NASHVILLE, Tenn. (AP/WKRN) – While Tennessee lawmakers last year balked at making the Holy Bible the official state book, they have shown little hesitance this year to designate an official state rifle.
The Rutherford County-made .50-caliber Barrett sniper rifle now takes its place alongside state symbols like the tomato as Tennessee’s official fruit, the cave salamander as the state amphibian and the square dance as the state folk dance.
Democratic Sen. Jeff Yarbro of Nashville cast the lone vote against the resolution on Wednesday, arguing the state shouldn’t make a state endorsement of a private company.
He said lawmakers wouldn’t want to choose between other Tennessee-made products like Jack Daniel’s and George Dickel as the official whiskey, or Goo Goo Clusters and MoonPies as the state dessert.
The House voted 74-9 to pass the resolution.
“It’s one thing to be acknowledged individually for an achievement you’ve made, but when you can be a part of something that brings pride to your home, your state, and your country, it’s an entirely different thing,” Barrett Firearms Manufacturing, Inc. president Chris Barrett.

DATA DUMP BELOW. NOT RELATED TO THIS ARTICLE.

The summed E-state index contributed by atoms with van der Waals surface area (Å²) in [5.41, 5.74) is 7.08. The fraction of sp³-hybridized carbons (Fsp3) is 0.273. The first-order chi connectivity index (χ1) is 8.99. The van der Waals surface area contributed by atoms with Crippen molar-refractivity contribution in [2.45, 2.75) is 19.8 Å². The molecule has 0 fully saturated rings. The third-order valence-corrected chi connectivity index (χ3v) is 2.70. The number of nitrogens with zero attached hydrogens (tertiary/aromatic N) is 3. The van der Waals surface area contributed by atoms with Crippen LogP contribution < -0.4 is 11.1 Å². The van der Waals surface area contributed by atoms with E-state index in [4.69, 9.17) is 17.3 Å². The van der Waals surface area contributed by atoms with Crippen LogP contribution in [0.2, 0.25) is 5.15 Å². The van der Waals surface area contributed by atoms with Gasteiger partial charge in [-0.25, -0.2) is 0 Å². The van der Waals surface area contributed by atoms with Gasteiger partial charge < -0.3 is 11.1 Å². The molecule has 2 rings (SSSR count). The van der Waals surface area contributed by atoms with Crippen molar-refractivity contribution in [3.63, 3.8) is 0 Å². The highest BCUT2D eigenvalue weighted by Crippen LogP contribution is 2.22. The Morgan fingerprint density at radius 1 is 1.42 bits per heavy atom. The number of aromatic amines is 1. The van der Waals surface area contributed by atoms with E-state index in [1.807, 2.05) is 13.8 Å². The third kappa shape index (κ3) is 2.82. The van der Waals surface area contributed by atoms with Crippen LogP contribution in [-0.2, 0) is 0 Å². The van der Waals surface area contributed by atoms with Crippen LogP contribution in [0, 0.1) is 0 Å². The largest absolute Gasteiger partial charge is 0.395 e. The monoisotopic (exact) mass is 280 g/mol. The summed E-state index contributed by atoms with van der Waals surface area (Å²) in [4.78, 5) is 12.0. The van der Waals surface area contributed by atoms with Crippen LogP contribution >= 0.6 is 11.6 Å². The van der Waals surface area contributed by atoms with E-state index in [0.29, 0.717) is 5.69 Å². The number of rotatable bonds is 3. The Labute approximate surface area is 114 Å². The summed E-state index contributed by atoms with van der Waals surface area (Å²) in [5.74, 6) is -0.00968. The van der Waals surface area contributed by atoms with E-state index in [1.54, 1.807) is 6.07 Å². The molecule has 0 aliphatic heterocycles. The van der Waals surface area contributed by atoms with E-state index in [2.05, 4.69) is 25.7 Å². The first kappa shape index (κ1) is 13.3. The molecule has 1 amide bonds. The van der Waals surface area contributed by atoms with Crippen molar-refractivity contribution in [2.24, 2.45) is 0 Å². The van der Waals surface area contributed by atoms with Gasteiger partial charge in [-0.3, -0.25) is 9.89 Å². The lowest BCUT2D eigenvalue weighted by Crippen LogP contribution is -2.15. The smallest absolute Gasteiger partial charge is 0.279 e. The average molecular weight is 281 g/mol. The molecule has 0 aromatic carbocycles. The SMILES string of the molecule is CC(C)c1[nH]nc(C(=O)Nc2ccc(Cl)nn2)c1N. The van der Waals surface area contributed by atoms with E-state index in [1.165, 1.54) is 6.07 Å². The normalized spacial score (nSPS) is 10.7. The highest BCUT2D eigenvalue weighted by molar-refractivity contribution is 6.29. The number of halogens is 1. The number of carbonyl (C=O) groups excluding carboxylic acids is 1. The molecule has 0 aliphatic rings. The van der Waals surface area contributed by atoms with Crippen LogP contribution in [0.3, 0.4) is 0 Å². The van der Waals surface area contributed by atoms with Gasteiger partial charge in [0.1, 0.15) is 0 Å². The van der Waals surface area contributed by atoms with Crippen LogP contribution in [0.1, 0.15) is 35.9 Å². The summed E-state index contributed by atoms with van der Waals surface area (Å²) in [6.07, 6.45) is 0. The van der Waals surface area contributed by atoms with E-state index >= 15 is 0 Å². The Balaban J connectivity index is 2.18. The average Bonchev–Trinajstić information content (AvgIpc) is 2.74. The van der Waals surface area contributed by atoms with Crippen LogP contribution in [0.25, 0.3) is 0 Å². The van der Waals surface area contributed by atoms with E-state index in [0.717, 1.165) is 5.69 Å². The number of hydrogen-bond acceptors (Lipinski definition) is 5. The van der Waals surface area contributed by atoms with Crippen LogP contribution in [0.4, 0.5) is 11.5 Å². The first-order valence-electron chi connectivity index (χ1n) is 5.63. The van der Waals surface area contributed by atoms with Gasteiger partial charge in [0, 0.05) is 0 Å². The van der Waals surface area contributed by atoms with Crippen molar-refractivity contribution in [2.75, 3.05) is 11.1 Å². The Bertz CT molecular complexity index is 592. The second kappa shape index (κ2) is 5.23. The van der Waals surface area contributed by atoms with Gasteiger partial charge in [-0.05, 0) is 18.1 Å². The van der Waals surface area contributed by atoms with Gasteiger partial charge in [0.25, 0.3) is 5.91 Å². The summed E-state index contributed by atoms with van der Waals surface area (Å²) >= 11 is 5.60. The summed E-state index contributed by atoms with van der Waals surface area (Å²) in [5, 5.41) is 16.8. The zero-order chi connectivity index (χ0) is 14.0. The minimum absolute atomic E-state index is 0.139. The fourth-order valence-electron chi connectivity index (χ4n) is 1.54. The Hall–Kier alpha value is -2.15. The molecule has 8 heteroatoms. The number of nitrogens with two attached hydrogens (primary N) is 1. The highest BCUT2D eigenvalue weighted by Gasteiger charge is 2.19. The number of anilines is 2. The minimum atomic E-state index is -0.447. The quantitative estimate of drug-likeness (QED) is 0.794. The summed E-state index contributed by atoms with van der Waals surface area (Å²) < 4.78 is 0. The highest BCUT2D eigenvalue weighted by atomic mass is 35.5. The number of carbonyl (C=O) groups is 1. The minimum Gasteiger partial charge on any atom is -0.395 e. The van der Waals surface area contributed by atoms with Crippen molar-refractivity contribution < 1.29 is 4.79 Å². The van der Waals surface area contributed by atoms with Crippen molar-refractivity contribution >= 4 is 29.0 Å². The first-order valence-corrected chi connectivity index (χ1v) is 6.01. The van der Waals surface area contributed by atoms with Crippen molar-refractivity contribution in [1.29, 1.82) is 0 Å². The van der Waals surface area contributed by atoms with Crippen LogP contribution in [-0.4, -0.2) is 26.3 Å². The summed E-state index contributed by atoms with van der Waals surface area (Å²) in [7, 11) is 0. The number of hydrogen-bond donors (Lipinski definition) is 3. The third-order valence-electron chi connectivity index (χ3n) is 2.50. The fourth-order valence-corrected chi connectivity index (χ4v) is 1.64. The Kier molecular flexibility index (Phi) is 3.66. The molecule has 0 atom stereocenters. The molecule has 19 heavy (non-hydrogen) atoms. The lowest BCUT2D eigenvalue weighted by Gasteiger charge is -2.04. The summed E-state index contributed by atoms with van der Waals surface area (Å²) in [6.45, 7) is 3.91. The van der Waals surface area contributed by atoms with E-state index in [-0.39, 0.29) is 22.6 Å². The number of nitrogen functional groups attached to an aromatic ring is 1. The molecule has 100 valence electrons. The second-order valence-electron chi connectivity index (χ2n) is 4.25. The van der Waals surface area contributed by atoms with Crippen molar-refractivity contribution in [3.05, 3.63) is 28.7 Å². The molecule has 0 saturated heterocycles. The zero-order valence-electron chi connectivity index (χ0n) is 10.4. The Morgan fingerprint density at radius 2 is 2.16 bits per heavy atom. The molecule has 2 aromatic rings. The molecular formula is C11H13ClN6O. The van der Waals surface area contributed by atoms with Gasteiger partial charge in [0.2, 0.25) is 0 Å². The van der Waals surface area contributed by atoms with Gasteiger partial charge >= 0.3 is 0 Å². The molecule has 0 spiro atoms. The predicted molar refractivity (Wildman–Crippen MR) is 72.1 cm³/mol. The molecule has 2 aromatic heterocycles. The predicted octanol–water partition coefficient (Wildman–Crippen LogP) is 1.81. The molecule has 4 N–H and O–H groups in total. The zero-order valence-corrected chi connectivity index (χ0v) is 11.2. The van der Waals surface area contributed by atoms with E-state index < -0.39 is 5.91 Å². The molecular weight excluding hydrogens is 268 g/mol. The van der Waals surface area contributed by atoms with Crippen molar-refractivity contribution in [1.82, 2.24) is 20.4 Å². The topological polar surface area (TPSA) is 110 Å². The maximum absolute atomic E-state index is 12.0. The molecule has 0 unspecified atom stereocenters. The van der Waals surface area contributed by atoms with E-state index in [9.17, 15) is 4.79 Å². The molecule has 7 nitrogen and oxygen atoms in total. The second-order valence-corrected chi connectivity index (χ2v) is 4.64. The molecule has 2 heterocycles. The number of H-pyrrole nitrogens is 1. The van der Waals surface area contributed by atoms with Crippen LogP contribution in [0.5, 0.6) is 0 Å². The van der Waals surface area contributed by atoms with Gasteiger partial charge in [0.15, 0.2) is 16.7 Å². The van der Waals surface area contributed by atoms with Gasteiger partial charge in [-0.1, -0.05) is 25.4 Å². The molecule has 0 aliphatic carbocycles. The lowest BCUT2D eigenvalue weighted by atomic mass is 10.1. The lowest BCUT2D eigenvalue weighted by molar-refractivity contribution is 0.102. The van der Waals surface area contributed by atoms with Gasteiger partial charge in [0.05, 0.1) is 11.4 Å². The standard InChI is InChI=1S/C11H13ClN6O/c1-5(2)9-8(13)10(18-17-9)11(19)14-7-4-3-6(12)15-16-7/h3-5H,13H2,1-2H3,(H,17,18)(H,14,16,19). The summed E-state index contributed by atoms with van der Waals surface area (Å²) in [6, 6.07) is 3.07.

Barrett is the son of rifle pioneer Ronnie Barrett. The elder Barrett was out of town but word traveled quickly.
“Immediately after this starting all the news outlets, he’s just as excited as can be; we couldn’t get off the phone for quite a while,” Chris Barrett said.
The first prototype of the Barrett rifle is still on display at the Christiana plant.
It has come a long way from its humble beginnings some 35 years ago when it was conceived in the garage of Ronnie Barrett.
“We know this was introduced by a Marine, and we have a special connection to the Marine Corp., so this is a wonderful feeling,” Chris Barrett said.
The rifle is still used today by the U.S. military.
“We are very honored when we hear accounts of our rifles being used on the frontline, saving lives, and how important it is to Soldiers and Marines,” the company president said.
Now the state of Tennessee calls it, its own.
News 2 also spoke with the bill’s sponsor, Representative Micah Van Huss, about why it’s important.
“The reason I brought the bill is to honor Tennessee ingenuity and Tennessee manufacturing as well my platoon carried this weapon in Iraq so it was a logical step for me when I came here,” Huss said.
Only one state senator voted against the resolution saying the state shouldn’t endorse private companies.